A loop, a girl born
to each family,
prelude to suffering.
Bless the baby girl,
caul of dissatisfaction,
patron saint of not
Are you there, God?
It’s me, Warsan.
Born to a lullaby
newborn ears checked
for the first signs of color.At first I was afraid, I was petrified.
The child reads surahs each night
to veil her from il
protecting body and home
She wakes with a fright,
someone cutting the rope,
deep inside her.
Are you there, God?
It’s me, the ugly one.
Bless the Type 4 child,
scalp massaged with the milk
of cruelty, cranium cursed,
crushed between adult knees,
drenched in pink lotion.
Everything you did to me,
Mama, I made it
out of your home
alive, raised by
in my head.HomeI
No one leaves home unless home is the mouth of a shark. You only run for the border when you see the whole city running as well. The boy you went to school with, who kissed you dizzy behind the old tin factory is holding a gun bigger than his body. You only leave home when home won’t let you stay.
No one would leave home unless home chased you. It’s not something you ever thought about doing, so when you did, you carried the anthem under your breath, waiting until the airport toilet to tear up the passport and swallow, each mournful mouthful making it clear you would not be going back.
No one puts their children in a boat, unless the water is safer than the land. No one would choose days and nights in the stomach of a truck, unless the miles traveled meant something more than journey.
No one would choose to crawl under fences, beaten until your shadow leaves, raped, forced off the boat because you are darker, drowned, sold, starved, shot at the border like a sick animal, pitied. No one would choose to make a refugee camp home for a year or two or ten, stripped and searched, finding prison everywhere. And if you were to survive, greeted on the other side—Go home Blacks, dirty refugees, sucking our country dry of milk, dark with their hands out, smell strange, savage, look what they’ve done to their own countries, what will they do to ours?
The insults are easier to swallow than finding your child’s body in the rubble.
I want to go home, but home is the mouth of a shark. Home is the barrel of a gun. No one would leave home unless home chased you to the shore. No one would leave home until home is a voice in your ear saying—leave, run, now. I don’t know what I’ve become.II
I don’t know where I’m going. Where I came from is disappearing. I am unwelcome. My beauty is not beauty here. My body is burning with the shame of not belonging, my body is longing. I am the sin of memory and the absence of memory. I watch the news and my mouth becomes a sink full of blood. The lines, forms, people at the desks, calling cards, immigration officers, the looks on the street, the cold settling deep into my bones, the English classes at night, the distance I am from home. Alhamdulillah, all of this is better than the scent of a woman completely on fire, a truckload of men who look like my father—pulling out my teeth and nails. All these men between my legs, a gun, a promise, a lie, his name, his flag, his language, his manhood in my mouth.Bless This House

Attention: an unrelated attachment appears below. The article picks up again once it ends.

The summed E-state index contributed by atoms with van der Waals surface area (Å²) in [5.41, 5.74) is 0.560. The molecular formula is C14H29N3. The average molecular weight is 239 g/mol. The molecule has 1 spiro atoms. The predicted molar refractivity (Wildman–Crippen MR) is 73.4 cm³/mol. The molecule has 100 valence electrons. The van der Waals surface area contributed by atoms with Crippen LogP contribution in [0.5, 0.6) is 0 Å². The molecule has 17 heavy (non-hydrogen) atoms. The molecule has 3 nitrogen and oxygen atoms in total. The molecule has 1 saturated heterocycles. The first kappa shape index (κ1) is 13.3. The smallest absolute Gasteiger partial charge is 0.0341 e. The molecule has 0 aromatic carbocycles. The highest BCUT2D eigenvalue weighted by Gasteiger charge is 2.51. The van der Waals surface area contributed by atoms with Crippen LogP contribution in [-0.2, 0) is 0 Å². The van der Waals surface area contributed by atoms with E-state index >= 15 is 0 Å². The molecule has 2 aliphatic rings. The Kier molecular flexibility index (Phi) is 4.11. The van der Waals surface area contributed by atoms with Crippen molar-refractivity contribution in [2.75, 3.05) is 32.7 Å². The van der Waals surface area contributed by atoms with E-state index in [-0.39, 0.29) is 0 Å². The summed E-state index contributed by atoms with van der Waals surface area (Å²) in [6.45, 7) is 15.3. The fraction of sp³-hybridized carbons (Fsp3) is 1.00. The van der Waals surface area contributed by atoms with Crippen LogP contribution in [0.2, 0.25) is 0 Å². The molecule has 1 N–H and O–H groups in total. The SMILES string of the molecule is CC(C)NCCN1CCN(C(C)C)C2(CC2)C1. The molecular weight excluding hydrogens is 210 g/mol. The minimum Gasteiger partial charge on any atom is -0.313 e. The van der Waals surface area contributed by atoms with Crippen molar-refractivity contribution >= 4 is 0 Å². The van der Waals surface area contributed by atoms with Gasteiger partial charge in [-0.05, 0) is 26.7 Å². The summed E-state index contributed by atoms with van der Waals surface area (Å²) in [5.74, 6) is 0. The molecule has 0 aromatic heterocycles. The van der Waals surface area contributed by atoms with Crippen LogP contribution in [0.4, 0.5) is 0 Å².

Mother says there are locked rooms inside all women.
Sometimes, the men—they come with keys,
and sometimes, the men—they come with hammers. Nin soo joog laga waayo, soo jiifso aa laga helaa,
A man who won’t listen to words, will listen to action.
I said Stop
, I said No
and he heard nothing.
Perhaps she has a plan, perhaps she takes him back to hers.
Perhaps he wakes up hours later in a bathtub full of ice,
dry mouth, flinching at his new, neat incision.
I point to my body and say Oh, this old thing? No, I just slipped it on. Are you going to eat that?
I say to my mother, pointing
to my father on the dining room table, mouth stuffed with a red apple.
The bigger my body is, the more locked rooms I find. The more men
queue at the door. Ahmed didn’t push it all the way in, I still think about what he could have opened up inside of me. Ali hesitated at the door for three years. Johnny with the blue eyes came with a bag of tools he’d used on other women: one hairpin, a bottle of bleach,
a switchblade and a jar of Vaseline. Yusuf called out God’s name
through the keyhole and no one answered.
Some begged, some climbed up the side of my body like moss
looking for a way in. Some said they were on their way and never came. Show us on the doll where you were touched
, they said.
I said I didn’t look like a doll, I looked more like a house.
They said Show us on the house.
Like this: two fingers down the drain.
Like this: a fist through the drywall.
My first found a trapdoor in my armpit, he fell in, hasn’t been seen since.
Once in a while I feel a quickening, something small crawling up.
I might let him out. Maybe he’s met the others—males
missing from cities or small towns and pleasant mothers,
who tricked and forced their way in.
At parties I point to my body and say Oh, this old thing? This is where men come to die.
Copyright © 2022 by Warsan Shire. All rights reserved. No part of this excerpt may be reproduced or reprinted without permission in writing from the publisher.